Volume 7 Supplement 1

Sex and Gender in Medical Education, and proceedings from the 2015 Sex and Gender Education Summit

Open Access

Integrating topics of sex and gender into medical curricula—lessons from the international community

  • Virginia M. Miller1Email author,
  • Georgios Kararigas2,
  • Ute Seeland2,
  • Vera Regitz-Zagrosek2,
  • Karolina Kublickiene3,
  • Gillian Einstein4,
  • Robert Casanova5 and
  • Marianne J. Legato6
Biology of Sex Differences20167(Suppl 1):44

https://doi.org/10.1186/s13293-016-0093-7

Published: 14 October 2016

Abstract

In the era of individualized medicine, training future scientists and health-care providers in the principles of sex- and gender-based differences in health and disease is critical in order to optimize patient care. International successes to incorporate these concepts into medical curricula can provide a template for others to follow. Methodologies and resources are provided that can be adopted and adapted to specific needs of other institutions and learning situations.

Keywords

Educational platformsWeb-basedResources

Background

Biomedical advances into the human genome have brought personalized or individualized medical care to the forefront. In addition, political and social forces initiated by laywomen to expand the definition of women’s health beyond the breast and reproduction propelled the need for a more comprehensive characterization of women’s unique physiology. Subsequently, the science of gender-specific medicine developed. This discipline is now encompassing a larger view comparing both sexes not only in humans but at all levels of biomedical research. Incorporating and translating new discoveries in sex and gender research into programs to train the next generation of scientists and health-care providers is challenging but provides opportunities to improve and modernize educational approaches, which will ultimately result in improved patient care.

Several efforts have been initiated around the world to assure continued research into sex and gender differences. In particular, in 2010, the Canadian Institutes of Health required the discussion of the inclusion of sex or gender in both non-human animals and humans in grant applications. In addition, there is a 2020 European Union Strategic Vision for Gender (http://ec.europa.eu/research/participants/data/ref/h2020/grants_manual/hi/gender/h2020-hi-guide-gender_en.pdf), and in 2015, the United States National Institutes of Health developed policies (NOT-OD-15-102; NOT-OD-15-103) requiring investigators to account for sex as a biological variable in preclinical research. These policies and plans affirm the legitimacy and importance of sex- and gender-based or gender-specific science.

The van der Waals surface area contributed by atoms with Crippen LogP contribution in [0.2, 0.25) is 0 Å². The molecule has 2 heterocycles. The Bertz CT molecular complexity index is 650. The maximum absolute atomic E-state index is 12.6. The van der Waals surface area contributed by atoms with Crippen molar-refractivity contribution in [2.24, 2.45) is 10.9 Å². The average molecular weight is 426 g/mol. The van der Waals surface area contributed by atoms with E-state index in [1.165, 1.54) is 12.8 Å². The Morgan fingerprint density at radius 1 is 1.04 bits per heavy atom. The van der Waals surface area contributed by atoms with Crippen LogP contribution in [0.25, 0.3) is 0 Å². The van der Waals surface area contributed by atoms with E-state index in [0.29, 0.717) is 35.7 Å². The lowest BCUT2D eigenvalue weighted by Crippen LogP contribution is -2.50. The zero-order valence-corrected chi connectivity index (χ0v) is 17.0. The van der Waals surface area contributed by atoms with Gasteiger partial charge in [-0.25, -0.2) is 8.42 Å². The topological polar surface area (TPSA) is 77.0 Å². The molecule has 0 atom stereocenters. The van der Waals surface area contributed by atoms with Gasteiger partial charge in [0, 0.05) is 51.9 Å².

Programs to incorporate new knowledge of sex and gender differences into various venues for training the next generation of scientists and health-care providers are also emerging. In October 2015, a summit was held at Mayo Clinic in Rochester, MN (http://sgbmeducationsummit.com/summit-proceedings/), in which a group of international scientists and educators from prominent universities participated in a panel to discuss their experiences in developing and implementing these training programs. Although separated by distance and culture, several common themes emerged in their efforts to embed concepts of sex and gender into medical education.